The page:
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Why is Saudi Arabia changing its foreign policy ? Interview with Toby Craig Jones

Why is Saudi Arabia changing its foreign policy ?
Interview with Toby Craig Jones
http://thequestiontoday.com/2013/why-is-saudi-arabia-changing-its-foreign-policyinterview-with-toby

Since the beginning of the Arab Spring, the Saudis have become much more active regionally. Not just in Syria, but also in Yemen and Bahrain. According to Saudi insider and royal adviser Nawaf Obaid, the Saudis are embarking on a doctrinal shift towards a more “activist foreign policy”. Is this because the Saudis are reacting to a vacuum in U.S. leadership in the region?

JONES : It’s an interesting question, whether or not the Saudis are acting in an American vacuum. But I actually think the U.S. has more consistently supported the Saudi position than they’ve opposed it, most visibly in Bahrain and in Yemen. And also in Egypt where the United States now supports the military regime and has not really had any problems with the coup there this past summer which was certainly delightful to the Saudis.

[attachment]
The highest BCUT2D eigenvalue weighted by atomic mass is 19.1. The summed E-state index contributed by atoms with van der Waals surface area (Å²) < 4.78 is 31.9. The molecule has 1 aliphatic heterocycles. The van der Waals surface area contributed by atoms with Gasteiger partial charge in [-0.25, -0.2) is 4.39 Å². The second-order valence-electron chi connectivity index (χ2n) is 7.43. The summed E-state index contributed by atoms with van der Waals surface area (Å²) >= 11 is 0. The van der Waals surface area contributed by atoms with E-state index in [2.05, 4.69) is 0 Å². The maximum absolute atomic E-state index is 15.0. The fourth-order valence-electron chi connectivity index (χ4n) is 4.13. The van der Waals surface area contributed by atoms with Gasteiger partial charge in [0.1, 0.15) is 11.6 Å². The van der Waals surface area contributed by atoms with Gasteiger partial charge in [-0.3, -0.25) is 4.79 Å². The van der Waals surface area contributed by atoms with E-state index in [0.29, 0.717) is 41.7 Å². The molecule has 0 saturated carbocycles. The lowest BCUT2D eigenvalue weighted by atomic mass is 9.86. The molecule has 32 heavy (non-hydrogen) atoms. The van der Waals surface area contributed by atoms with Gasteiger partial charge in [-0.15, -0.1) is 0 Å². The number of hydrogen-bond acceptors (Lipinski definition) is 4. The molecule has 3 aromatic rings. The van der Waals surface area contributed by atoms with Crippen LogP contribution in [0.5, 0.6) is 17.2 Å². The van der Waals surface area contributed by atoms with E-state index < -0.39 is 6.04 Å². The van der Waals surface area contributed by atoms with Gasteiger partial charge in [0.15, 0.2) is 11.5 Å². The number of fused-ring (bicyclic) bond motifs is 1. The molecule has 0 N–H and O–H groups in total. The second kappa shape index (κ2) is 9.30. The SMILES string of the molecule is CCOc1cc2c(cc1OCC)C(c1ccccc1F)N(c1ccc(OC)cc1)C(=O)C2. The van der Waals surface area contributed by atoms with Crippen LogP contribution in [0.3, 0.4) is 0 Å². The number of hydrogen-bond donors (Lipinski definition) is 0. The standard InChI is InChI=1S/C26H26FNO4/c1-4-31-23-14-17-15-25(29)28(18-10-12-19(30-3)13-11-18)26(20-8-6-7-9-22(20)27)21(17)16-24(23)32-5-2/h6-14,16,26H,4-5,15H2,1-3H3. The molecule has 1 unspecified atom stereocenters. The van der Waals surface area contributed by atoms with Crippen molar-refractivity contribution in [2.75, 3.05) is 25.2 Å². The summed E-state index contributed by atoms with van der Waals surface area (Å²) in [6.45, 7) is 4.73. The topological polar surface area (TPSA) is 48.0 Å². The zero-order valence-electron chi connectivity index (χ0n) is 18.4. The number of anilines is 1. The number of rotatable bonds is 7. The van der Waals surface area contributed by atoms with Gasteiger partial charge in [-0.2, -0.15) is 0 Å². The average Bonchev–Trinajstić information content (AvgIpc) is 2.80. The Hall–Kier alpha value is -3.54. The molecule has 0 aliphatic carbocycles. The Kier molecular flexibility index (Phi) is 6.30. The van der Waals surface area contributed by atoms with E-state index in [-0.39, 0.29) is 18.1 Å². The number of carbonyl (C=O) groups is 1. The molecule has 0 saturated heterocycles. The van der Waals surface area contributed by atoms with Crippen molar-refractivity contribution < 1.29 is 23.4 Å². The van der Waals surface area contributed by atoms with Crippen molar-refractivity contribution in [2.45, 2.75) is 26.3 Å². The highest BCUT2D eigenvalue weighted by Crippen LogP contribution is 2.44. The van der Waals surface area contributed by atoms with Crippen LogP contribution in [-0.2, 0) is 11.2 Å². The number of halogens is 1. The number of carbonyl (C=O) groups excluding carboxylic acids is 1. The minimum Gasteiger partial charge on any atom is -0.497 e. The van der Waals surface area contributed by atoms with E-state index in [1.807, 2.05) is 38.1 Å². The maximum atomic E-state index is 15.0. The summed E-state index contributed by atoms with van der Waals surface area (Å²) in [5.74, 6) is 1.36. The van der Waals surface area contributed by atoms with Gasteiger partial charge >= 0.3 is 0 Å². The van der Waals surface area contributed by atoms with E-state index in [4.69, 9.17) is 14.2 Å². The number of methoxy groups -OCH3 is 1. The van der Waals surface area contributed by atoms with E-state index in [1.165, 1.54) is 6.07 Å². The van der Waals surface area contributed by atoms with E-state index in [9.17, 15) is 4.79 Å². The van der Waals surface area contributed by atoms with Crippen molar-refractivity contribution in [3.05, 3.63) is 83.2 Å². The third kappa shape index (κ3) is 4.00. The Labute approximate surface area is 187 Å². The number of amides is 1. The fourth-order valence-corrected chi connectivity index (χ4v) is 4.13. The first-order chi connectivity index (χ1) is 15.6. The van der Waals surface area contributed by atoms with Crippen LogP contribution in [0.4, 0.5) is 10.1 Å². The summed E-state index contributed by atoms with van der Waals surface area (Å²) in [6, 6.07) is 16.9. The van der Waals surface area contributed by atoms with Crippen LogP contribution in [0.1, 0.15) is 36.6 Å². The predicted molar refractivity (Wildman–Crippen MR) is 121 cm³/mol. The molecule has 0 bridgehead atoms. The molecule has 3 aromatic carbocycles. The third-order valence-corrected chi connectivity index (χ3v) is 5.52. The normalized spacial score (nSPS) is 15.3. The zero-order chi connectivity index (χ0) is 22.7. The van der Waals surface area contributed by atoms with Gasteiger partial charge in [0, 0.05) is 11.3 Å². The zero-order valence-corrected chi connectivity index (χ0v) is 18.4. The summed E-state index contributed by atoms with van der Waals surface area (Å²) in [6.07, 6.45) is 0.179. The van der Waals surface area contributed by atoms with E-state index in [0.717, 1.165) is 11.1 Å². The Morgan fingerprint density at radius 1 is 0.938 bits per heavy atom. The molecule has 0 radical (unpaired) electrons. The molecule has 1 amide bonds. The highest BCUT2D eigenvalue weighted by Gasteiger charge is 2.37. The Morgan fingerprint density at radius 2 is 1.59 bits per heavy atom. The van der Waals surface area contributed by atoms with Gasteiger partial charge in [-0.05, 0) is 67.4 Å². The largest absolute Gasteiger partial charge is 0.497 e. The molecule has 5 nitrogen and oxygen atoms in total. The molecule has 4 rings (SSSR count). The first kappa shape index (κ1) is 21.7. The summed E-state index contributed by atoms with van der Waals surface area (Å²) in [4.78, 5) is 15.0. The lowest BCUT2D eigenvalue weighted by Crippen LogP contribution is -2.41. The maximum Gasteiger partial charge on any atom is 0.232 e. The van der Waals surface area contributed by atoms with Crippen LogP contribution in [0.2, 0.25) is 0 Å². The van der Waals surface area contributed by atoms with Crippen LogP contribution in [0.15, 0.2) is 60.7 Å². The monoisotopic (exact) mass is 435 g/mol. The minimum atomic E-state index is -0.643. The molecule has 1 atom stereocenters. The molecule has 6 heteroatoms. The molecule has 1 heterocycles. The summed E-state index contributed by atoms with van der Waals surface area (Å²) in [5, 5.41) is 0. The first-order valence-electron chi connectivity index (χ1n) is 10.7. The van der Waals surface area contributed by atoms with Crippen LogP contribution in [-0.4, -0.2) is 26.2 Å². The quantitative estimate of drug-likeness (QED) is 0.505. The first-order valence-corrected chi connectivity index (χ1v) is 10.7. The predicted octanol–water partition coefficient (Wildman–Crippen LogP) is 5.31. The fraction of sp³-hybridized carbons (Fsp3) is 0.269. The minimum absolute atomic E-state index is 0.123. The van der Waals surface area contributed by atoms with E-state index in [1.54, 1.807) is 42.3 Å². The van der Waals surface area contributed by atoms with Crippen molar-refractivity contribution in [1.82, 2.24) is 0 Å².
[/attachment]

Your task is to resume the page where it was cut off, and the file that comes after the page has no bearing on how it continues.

To answer your original question, yes, the Saudis have become more active in the region, (...)

Overall, the Saudi concerns and reasons for the recent increase in foreign political activity comes down to three issues:

First, there’s Syria, Bahrain and the fear of Iranian regional hegemony. The increase in Saudi activity here is best seen through the lens of a balance of power consideration: They want to check Iranian ambitions in the region. (...)

The second issue has to do with fears about democratic transition and change. The Saudis are simply fearful that there could be more support in the region for democratic politics. They want to support the status quo, the old autocrats and all the perquisites that follow from that.

The third thing is connected to the second issue. If there is a popular change in government and more people have a say in the workings of domestic political economy, decision making could shift to more populist kinds of politics. The consequences of that for the Saudis in particular of course would be, that they would lose their grip over the ability to generate massive wealth for themselves and to live their lives of considerable privilege. Being a Saudi not only means that you have power over the Arabian peninsula, it also means that you have fantastic wealth, you know, gold plated 747′s [Boeing airliners], multiple palaces, the ability to travel and so on. It’s a business as much as it is a country, and the Saudis fear the possible passing of their ability to control that.

Autre question abordée : les dirigeants de l’Arabie ont-ils vraiment les moyens et le désir de rompre avec les Etats-Unis ?

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